Chapter 2: Unlessons
Unlesson 1: Take the required classes
School World: A set path to success with predetermined checklists
When you were about 5 years old, you started following a very specific, pre-determined path. You were tested on particular ideas and activities, slotted into a particular location, and provided with particular things you would do to move forward on that path for the next 12 to 16 years of your life. All that you were and all that you did were focused around that path – your identity was defined by where you were on it: 3rd grade reading, 2nd grade math, motor skills at the 4th grade level. Maybe you were “advanced,” and had math lessons from farther along the path than your classmates. Or maybe, like one friend of mine, you were held back in kindergarten because you hadn’t quite mastered hopping on one foot. Extra-curriculars were side journeys you could take, but school was the main road.
The path you were following had been carefully mapped out to traverse the landscape of standards and knowledge and competencies. Someone – your parents, your teacher, your school district, your state, your country – told you what forks and branches would advance your journey, and which were impractical. When you arrived at each rest area, your achievements were marked with pomp, circumstance, and, quietly likely, a loose, musty robe and archaic flat-topped hat.
This clear, well-defined path is one of the best things about a school curriculum.
In school, the tasks we have to do to get to the next dot on the map are handed to us in workbooks and textbooks and notebooks. Do the task, learn the ideas, and progress to the next milestone.
This way of learning is very clear, and, for all the controversies around which vehicles get you to the next milestone most effectively, the map itself is very well-assessed and well-researched. A lot of smart people spend a lot of time telling you where you’re supposed to go next. Leave the path, and it’s still there waiting for you.
The path gets more flexible as you get older – in high school you get to pick more of your classes, and in college you’re even allowed to pick what topic you want to focus on. But even though you can choose your major, you probably had a long list of general requirements courses to give you a “well-rounded” college education. There was probably a pretty long checklist of classes you had to take to complete your major, too. Your choices, as important as they were in deciding how to get to Graduation City, were still within a constrained system that lead you to the destination you were told was the Right Place to Be.
But that brightly-lit, clearly marked path is also one of the worst things about a school curriculum.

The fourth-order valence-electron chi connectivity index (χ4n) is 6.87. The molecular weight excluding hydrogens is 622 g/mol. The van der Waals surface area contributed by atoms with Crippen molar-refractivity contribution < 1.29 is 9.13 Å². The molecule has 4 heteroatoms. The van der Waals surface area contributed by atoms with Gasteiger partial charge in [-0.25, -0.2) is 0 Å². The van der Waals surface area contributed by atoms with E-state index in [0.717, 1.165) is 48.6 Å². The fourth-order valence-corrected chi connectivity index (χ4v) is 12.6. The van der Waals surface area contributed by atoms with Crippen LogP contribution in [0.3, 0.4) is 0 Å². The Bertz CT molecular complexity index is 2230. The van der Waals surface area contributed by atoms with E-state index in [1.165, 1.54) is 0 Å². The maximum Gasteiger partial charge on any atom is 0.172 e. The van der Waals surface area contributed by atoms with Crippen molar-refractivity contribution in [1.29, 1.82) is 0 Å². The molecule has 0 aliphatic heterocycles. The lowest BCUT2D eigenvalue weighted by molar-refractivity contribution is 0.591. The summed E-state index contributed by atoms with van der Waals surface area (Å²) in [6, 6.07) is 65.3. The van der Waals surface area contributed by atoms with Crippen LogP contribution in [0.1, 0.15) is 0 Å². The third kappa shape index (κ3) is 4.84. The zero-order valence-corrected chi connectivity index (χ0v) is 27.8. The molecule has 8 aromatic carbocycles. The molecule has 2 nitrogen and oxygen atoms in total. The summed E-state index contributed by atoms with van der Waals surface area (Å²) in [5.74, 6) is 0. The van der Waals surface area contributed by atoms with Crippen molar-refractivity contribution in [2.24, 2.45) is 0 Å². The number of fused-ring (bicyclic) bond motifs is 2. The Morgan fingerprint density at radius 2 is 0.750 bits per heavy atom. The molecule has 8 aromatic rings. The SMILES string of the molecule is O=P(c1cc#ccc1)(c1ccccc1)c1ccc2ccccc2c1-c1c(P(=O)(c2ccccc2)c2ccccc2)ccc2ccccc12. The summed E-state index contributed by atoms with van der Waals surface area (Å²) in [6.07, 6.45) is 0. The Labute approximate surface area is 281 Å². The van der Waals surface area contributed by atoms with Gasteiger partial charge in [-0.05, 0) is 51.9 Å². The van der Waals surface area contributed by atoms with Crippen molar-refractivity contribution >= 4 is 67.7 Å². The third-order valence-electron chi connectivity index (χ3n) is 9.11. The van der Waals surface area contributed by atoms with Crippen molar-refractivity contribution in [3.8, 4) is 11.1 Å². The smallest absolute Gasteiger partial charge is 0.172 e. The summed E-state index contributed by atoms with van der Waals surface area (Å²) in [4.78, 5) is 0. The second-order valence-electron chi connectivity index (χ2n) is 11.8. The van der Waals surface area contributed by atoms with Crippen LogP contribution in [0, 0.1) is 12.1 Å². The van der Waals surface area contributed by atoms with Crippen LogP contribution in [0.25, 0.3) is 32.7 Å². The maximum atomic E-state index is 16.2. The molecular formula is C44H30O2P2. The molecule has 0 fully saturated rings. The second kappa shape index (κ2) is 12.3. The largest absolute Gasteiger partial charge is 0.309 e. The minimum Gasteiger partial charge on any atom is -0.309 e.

Not just because you might not be so well-suited to the path that was handed to you, and not just because you might have preferred to take your path through the mountain instead of over it as you were instructed.
That path becomes a problem because it comes to an end. And once you reach the end, all your nice, clear training in how to get the most out of traveling the school path becomes obsolete. Now, you have to map out your own path. And that’s one thing school doesn’t really do a great job teaching you.
Work World: Find your own path
It might seem as though stepping into the world of work is like stepping into uncharted wilderness, and in some ways it is. There aren’t nearly as many clear, comfortable roadways for you to trundle along. It’s a morass of confusing, chaotic communities, ideas, and activities. School gives you some tools to tame that wilderness, but ultimately you have to clear your own way through the underbrush.
Outside of school, there aren’t required lessons and well-marked milestones everyone agrees are the Right Place to Go. Instead of being given checklists, you’ll have to cobble together your own list of things to learn. Instead of big, brightly-lit accomplishments anyone can recognize, you’ll have small landmarks that might not mean much to people outside your one little corner of the work world.
Finding your own path is hard. You weren’t really trained for that. The way that school defined the world of learning and progress and achievement for you no longer applies – or at least, it no longer applies in the same way. Sure, you can go to graduate school, join an apprentice program, or become part of an organization that provides some paths for you as you go. But once you’ve arrived, once you have that job you’ve been training for, that’s when the path gets hazy.
So you’ll need to unlearn what the school system taught you about success, failure, advancement, knowledge, and ignorance. You’ll need to redefine “smart” and “dumb” –what you thought they mean probably isn’t what they will come to mean to you out in the wild, wild work world.
And sorry, but this book isn’t going to give you new definitions for any of that stuff. Once you’re out here in the wilderness, you’re building your own curriculum.
The bad news is, you don’t get a roadmap telling you where to go and what you’ll find along the way.
The good news is, there are no more required classes for you to take. Your path is your own now.
 Maybe this why some of us went to graduate school.